The students always recline on triclinia, as was the Roman way! We use mats from the gym and cover them with sheets (or animal print fabric shower curtains as you can see in the picture above) to make them look more Roman. We arrange the mats like this:
We always have rotisserie chicken that we pretend is a Roman delicacy... peacock! Some strategically placed tail feathers help with this illusion, and it would have been historically appropriate for the birds to be "dressed up" before being presented at a Roman feast!
In fact, the food should always be arranged in a visually interesting way, and putting all the foods for a course on a single platter makes sense for the course names of "mensa prima" and "mensa secunda" or "first table" and "second table," because the table "tops" or platters are switched out with each course!
Some years the students wear tunics to the feast. I find that this is a good idea for a few reasons. First, it helps the students put themselves in a Roman frame of mind for the feast. They are no longer 3rd graders, but Roman nobles, and should act differently than they would at their usual lunch period. Second, it protects the students' school uniforms from the food messes that may result from reclining while dining. It's harder than it looks to eat and drink while laying down! Since the students will return to regular classes in the afternoon, it's probably best if their uniforms are not sticky with honey.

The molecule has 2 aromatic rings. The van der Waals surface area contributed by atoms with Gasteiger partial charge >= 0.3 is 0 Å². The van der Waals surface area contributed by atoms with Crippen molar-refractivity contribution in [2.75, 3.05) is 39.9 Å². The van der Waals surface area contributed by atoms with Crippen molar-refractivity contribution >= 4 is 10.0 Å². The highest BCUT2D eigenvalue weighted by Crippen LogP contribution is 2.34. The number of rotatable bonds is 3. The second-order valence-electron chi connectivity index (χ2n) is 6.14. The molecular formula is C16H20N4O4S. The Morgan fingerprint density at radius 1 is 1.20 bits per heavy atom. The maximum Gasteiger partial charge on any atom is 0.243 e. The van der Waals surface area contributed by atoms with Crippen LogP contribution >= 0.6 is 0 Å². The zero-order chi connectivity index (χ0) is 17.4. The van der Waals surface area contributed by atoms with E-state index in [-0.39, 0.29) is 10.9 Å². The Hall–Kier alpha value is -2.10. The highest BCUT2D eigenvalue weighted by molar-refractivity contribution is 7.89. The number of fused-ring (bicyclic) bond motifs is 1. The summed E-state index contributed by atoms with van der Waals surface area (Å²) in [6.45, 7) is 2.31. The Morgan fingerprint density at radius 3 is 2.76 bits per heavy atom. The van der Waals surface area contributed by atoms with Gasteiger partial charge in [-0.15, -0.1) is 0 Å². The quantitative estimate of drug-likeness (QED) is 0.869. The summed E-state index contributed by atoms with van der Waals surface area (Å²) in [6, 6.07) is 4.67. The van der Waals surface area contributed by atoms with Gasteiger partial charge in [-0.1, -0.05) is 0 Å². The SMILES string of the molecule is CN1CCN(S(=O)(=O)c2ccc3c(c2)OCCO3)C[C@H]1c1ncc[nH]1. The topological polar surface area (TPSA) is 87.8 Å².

Some years I've had entertainment for the students during the feast, as would have been customary for the Romans. Older students have played instruments for the 3rd graders, as their schedules have allowed.
Parent help is ALWAYS necessary. I would not be able to pull off this event every year if not for the parents who help with set up, food preparation, serving, and clean up.
This year I gave students the opportunity to make an authentic Roman recipe for extra credit and it was AMAZING! Quite a few of my students jumped on the opportunity and made recipes, which resulted in a greater variety of Roman dishes than our previous feasts! Because the students made the dishes themselves, they were more excited to try these "strange" dishes and encouraged their friends to do so as well!
Each year I have a few documents that help me stay organized through the process of putting on this feast. You can find these documents here if you're hosting your own feast and think they might help you, too!